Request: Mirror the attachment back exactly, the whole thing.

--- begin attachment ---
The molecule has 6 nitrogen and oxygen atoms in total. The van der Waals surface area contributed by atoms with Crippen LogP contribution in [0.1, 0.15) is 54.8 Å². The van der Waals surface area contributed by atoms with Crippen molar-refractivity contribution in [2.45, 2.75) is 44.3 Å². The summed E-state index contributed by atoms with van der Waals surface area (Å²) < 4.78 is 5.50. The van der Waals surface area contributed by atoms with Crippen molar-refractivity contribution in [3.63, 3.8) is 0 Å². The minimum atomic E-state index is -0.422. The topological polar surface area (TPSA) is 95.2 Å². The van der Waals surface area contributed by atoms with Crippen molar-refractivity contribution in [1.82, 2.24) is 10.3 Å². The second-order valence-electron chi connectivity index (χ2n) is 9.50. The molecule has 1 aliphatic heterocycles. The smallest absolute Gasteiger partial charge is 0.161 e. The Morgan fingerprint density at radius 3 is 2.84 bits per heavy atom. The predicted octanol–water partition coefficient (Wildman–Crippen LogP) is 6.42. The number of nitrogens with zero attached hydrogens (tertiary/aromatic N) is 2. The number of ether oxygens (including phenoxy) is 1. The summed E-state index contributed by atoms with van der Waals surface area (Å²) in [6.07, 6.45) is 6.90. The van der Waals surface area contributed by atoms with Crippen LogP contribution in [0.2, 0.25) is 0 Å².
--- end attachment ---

The molecule has 6 nitrogen and oxygen atoms in total. The van der Waals surface area contributed by atoms with Crippen LogP contribution in [0.1, 0.15) is 54.8 Å². The van der Waals surface area contributed by atoms with Crippen molar-refractivity contribution in [2.45, 2.75) is 44.3 Å². The summed E-state index contributed by atoms with van der Waals surface area (Å²) < 4.78 is 5.50. The van der Waals surface area contributed by atoms with Crippen molar-refractivity contribution in [3.63, 3.8) is 0 Å². The minimum atomic E-state index is -0.422. The topological polar surface area (TPSA) is 95.2 Å². The van der Waals surface area contributed by atoms with Crippen molar-refractivity contribution in [1.82, 2.24) is 10.3 Å². The second-order valence-electron chi connectivity index (χ2n) is 9.50. The molecule has 1 aliphatic heterocycles. The smallest absolute Gasteiger partial charge is 0.161 e. The Morgan fingerprint density at radius 3 is 2.84 bits per heavy atom. The predicted octanol–water partition coefficient (Wildman–Crippen LogP) is 6.42. The number of nitrogens with zero attached hydrogens (tertiary/aromatic N) is 2. The number of ether oxygens (including phenoxy) is 1. The summed E-state index contributed by atoms with van der Waals surface area (Å²) in [6.07, 6.45) is 6.90. The van der Waals surface area contributed by atoms with Crippen LogP contribution in [0.2, 0.25) is 0 Å².